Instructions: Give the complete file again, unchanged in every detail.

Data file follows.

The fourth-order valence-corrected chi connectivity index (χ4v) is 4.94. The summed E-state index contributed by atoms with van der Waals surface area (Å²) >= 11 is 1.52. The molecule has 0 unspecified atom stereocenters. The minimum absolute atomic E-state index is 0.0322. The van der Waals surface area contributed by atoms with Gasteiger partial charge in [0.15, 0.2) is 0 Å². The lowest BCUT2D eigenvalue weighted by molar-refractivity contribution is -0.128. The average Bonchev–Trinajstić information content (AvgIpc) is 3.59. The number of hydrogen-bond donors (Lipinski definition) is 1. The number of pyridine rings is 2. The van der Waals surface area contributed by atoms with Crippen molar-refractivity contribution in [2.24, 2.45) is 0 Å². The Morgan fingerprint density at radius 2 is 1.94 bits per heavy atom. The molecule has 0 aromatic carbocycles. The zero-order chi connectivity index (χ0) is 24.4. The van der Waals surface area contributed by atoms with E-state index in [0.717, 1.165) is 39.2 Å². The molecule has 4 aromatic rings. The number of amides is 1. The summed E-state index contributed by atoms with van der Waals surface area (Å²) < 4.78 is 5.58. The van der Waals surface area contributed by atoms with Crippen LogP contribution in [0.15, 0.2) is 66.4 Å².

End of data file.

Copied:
The fourth-order valence-corrected chi connectivity index (χ4v) is 4.94. The summed E-state index contributed by atoms with van der Waals surface area (Å²) >= 11 is 1.52. The molecule has 0 unspecified atom stereocenters. The minimum absolute atomic E-state index is 0.0322. The van der Waals surface area contributed by atoms with Gasteiger partial charge in [0.15, 0.2) is 0 Å². The lowest BCUT2D eigenvalue weighted by molar-refractivity contribution is -0.128. The average Bonchev–Trinajstić information content (AvgIpc) is 3.59. The number of hydrogen-bond donors (Lipinski definition) is 1. The number of pyridine rings is 2. The van der Waals surface area contributed by atoms with Crippen molar-refractivity contribution in [2.24, 2.45) is 0 Å². The Morgan fingerprint density at radius 2 is 1.94 bits per heavy atom. The molecule has 0 aromatic carbocycles. The zero-order chi connectivity index (χ0) is 24.4. The van der Waals surface area contributed by atoms with E-state index in [0.717, 1.165) is 39.2 Å². The molecule has 4 aromatic rings. The number of amides is 1. The summed E-state index contributed by atoms with van der Waals surface area (Å²) < 4.78 is 5.58. The van der Waals surface area contributed by atoms with Crippen LogP contribution in [0.15, 0.2) is 66.4 Å².